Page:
Scream Horror Magazine

ALMOST HUMAN (1974): Film Review

Posted on: December 30th, 2015

A sadistic psychopath upsets a local crime syndicate, embarks on a killing spree and kidnaps the daughter of a wealthy businessman.

Umberto Lenzi’s (Cannibal Ferox, Nightmare City, Seven Blood Stained Orchids) grubby urban horror melds home-invasion cogs within a twisted cop mystery that’s scattered with vibrant action spats and grizzly acts of depravity. Damaged characters are frittered throughout yet the violence is served in abundance, deployed with effect and only slightly exploitative. While scenes of suspense and tension are executed with reverent finesse and in a style fitting to that of the many sub-genres Almost Human embellishes, Lenzi’s film is impious, shocking and often unyielding. A sinuous plot, excellent performances (of deplorable characters) and an angry creative vigour help elevate this kidnap/ cop horror into something much more than mere exploitation.

Tomas Milian is superb as the maniacal Giulio Sacchi: an unhinged hoodlum hell-bent on hating, raping and alienating anyone he comes into contact with. Milian conveys the smashed persona of a discarded career criminal with a defined yet frightening conviction that’s unique for such an unbalanced role. Even the out-of-sync dubbing doesn’t distract from his anarchic disposition; suggested through vibrant gesticulations and renegade facial ticks. Milian comes across like a cartoon gone haywire. His performance is dubbed, but those warped idioms and animal gestures go some way to conveying the psychotic fury that boils inside. The rest of the cast are equally captivating.

The inscrutable Henry Silva (Nico, Ghost Dog, The Manchurian Candidate) plays Commissioner Walter Grandi with an enigmatic prowess in a role that grows more prominent as the story progresses. Meanwhile Laura Belli portrays the kidnapped Marilu Porrino with modish elegance, exemplifying innocence in contrast to the horrors that surround her. But, even though they are all well-performed and crafted, the characters of Almost Human remain it’s primary weakness. Giallo, home invasion and poliziotteschi subgenres are fraught with maniacal men prying on innocent women and in Almost Human this is also the case, but it is the inherent nature of these individuals that defines/ fires them and serves as a primary driving force for the narrative. These overriding traits power similar stories (within varying contexts) throughout the aforementioned subgenres, making them all seem exactly the same. Operating without depth, rhyme, reason or motivation other than flabby financial gain or desperation to survive under gruelling circumstances. This can be seen as a key genre characteristic but it would have been nice to have seen some depth and variation that would have made lesser, similar efforts a bit more interesting. But Almost Human has so many strengths which make it better than films of a similar ilk.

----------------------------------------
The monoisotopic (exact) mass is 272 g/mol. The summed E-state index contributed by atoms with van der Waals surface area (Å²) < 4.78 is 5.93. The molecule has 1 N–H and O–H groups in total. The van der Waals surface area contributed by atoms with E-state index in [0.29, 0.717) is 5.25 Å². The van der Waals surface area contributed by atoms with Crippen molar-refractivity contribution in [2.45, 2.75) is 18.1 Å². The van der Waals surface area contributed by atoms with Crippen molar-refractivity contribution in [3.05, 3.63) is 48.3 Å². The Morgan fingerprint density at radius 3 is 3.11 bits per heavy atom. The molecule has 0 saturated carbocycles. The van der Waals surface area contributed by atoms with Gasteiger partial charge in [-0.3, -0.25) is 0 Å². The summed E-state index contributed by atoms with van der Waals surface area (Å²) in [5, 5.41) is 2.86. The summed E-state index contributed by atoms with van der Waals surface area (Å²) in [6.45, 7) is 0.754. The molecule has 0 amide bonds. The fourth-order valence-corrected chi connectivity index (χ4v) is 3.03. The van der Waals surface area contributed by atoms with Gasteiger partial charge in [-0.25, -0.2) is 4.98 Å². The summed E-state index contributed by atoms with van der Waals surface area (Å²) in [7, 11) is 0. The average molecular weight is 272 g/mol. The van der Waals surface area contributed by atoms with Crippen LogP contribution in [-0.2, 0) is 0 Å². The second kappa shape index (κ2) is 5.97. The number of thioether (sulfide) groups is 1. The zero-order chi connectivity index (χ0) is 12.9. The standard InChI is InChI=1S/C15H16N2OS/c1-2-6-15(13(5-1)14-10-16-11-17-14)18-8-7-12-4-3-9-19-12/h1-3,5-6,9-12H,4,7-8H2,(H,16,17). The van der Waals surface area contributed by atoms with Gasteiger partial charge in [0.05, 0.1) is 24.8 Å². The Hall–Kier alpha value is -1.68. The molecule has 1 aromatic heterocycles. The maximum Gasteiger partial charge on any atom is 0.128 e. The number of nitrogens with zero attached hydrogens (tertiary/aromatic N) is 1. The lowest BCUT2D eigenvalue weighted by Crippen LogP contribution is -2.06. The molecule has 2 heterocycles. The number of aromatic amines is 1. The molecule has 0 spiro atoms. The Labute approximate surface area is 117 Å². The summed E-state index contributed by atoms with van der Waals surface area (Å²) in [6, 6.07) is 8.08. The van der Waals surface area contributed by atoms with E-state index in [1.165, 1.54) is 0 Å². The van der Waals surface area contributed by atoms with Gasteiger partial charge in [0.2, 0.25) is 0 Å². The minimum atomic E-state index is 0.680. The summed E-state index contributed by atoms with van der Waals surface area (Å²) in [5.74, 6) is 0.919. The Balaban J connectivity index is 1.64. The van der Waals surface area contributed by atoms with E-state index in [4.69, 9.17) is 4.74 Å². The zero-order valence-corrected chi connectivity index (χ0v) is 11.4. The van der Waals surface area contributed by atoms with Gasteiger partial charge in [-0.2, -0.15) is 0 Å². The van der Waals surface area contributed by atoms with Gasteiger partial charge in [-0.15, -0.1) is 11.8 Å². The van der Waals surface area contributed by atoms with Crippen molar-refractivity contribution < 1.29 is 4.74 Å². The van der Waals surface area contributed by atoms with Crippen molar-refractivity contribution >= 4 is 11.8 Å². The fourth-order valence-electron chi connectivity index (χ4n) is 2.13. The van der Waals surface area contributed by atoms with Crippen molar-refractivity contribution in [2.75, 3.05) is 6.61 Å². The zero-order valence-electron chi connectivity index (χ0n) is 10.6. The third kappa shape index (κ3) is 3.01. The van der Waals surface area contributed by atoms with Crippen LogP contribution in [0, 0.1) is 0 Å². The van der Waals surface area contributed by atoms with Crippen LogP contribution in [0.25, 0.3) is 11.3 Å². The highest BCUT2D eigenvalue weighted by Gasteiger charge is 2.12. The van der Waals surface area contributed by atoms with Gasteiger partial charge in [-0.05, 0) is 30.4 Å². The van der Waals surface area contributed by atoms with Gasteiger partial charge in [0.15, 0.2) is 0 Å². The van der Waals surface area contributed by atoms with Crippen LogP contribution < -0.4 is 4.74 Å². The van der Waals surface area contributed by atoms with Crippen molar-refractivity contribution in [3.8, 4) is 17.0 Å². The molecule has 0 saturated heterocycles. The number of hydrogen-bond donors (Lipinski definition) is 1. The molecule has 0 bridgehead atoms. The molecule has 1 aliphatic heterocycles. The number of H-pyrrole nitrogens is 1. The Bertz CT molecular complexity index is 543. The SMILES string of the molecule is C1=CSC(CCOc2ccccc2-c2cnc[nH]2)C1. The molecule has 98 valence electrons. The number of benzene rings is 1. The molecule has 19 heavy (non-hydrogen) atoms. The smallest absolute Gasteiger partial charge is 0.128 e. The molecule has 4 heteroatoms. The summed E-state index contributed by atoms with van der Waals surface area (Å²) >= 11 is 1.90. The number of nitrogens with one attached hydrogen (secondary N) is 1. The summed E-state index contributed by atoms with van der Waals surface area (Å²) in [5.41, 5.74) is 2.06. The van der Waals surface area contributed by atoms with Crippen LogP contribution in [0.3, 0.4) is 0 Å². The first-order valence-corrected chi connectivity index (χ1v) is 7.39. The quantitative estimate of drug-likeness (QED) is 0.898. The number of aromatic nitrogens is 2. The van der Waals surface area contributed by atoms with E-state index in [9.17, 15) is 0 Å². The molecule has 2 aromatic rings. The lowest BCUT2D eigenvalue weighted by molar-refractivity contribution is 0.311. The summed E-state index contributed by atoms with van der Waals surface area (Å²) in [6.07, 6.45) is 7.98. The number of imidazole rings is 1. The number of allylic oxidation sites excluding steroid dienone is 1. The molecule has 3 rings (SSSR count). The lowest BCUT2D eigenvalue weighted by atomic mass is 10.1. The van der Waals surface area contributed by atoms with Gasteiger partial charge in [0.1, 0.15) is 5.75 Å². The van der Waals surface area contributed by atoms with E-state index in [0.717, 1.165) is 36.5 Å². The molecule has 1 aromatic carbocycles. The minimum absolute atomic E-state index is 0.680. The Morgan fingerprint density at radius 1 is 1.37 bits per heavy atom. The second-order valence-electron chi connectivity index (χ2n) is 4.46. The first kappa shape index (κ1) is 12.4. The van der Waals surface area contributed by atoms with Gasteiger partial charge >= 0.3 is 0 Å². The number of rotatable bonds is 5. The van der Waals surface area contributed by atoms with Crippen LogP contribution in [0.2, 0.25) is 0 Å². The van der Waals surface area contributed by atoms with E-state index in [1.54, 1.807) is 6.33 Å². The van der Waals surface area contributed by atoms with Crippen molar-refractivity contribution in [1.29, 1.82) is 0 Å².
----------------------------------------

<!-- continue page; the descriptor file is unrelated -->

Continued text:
A hasty plot propels the viewer face first into the grimy action while expertly weaving parallel story strands that entwine for a brisk and vigorous thrill-ride, laced with well-deployed punch-ups and mucky gun battles. Apparent subtexts on socio-economic conditioning within working class communities, shaping man’s inherent weakness, desperation and greed, infuse the surface story with appropriate substance but may not have been deliberately incorporated. As the protagonist veers from the central narrative to participate in an investigative subplot, the final third of Almost Human swerves into fresher terrain that concludes with a neat and fitting finale. The slum settings coalesce perfectly with Ennio Morricone’s salty saxophone score, augmenting Lenzi’s film with a granular zest that compliments the plotting and characters. Thudding synths also lend to the style and laces Almost Human with a requisite flavour, befitting to the poliziotteschi, home invasion and giallo subgenres, along with the lurid yellow lettering in the title sequence.

Lenzi is a legend of 70s giallo as well as poliziotteschi, and here crafts a formidable tale with a style and energised action that is frequently referenced in modern film-making but lacks the rawness of the era from which it originated. Shameless Films have unearth a true gem that is a must for genre aficionados, serving as a great introduction to Lenzi and poliziotteschi. The DVD includes a 28 minute interview with main star Tomas Milian (who later went on to work with the likes of Oliver Stone in JFK, Steven Soderbergh with Traffic and Steven Spielberg in Amistad), an essay on poliziotteschi and the Shameless Film trailer reel featuring other available titles.

Words: Dan Goodwin

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